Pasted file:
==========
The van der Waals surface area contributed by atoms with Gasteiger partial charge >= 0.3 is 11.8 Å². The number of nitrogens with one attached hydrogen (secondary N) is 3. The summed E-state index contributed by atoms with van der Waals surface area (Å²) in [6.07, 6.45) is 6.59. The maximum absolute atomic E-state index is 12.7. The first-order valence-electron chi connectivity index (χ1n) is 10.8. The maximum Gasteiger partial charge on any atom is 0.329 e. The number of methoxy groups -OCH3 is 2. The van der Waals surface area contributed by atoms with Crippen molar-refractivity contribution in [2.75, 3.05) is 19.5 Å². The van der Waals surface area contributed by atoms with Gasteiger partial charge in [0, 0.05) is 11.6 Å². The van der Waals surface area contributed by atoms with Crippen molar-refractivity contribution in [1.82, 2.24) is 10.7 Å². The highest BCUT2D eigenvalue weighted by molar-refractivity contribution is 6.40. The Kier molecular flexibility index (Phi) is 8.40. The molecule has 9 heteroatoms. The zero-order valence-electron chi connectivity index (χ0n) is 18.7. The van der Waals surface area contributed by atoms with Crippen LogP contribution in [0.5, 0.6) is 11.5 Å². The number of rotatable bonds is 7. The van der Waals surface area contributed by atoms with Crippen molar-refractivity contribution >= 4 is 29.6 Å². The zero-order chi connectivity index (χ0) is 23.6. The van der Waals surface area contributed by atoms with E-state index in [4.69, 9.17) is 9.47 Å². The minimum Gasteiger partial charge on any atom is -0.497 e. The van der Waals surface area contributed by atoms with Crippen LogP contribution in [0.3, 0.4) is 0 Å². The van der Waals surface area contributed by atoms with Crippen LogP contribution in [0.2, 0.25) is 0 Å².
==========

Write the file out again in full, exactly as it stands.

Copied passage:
The van der Waals surface area contributed by atoms with Gasteiger partial charge >= 0.3 is 11.8 Å². The number of nitrogens with one attached hydrogen (secondary N) is 3. The summed E-state index contributed by atoms with van der Waals surface area (Å²) in [6.07, 6.45) is 6.59. The maximum absolute atomic E-state index is 12.7. The first-order valence-electron chi connectivity index (χ1n) is 10.8. The maximum Gasteiger partial charge on any atom is 0.329 e. The number of methoxy groups -OCH3 is 2. The van der Waals surface area contributed by atoms with Crippen molar-refractivity contribution in [2.75, 3.05) is 19.5 Å². The van der Waals surface area contributed by atoms with Gasteiger partial charge in [0, 0.05) is 11.6 Å². The van der Waals surface area contributed by atoms with Crippen molar-refractivity contribution in [1.82, 2.24) is 10.7 Å². The highest BCUT2D eigenvalue weighted by molar-refractivity contribution is 6.40. The Kier molecular flexibility index (Phi) is 8.40. The molecule has 9 heteroatoms. The zero-order valence-electron chi connectivity index (χ0n) is 18.7. The van der Waals surface area contributed by atoms with Crippen LogP contribution in [0.5, 0.6) is 11.5 Å². The number of rotatable bonds is 7. The van der Waals surface area contributed by atoms with Crippen molar-refractivity contribution >= 4 is 29.6 Å². The zero-order chi connectivity index (χ0) is 23.6. The van der Waals surface area contributed by atoms with E-state index in [4.69, 9.17) is 9.47 Å². The minimum Gasteiger partial charge on any atom is -0.497 e. The van der Waals surface area contributed by atoms with Crippen LogP contribution in [0.3, 0.4) is 0 Å². The van der Waals surface area contributed by atoms with Crippen LogP contribution in [0.2, 0.25) is 0 Å².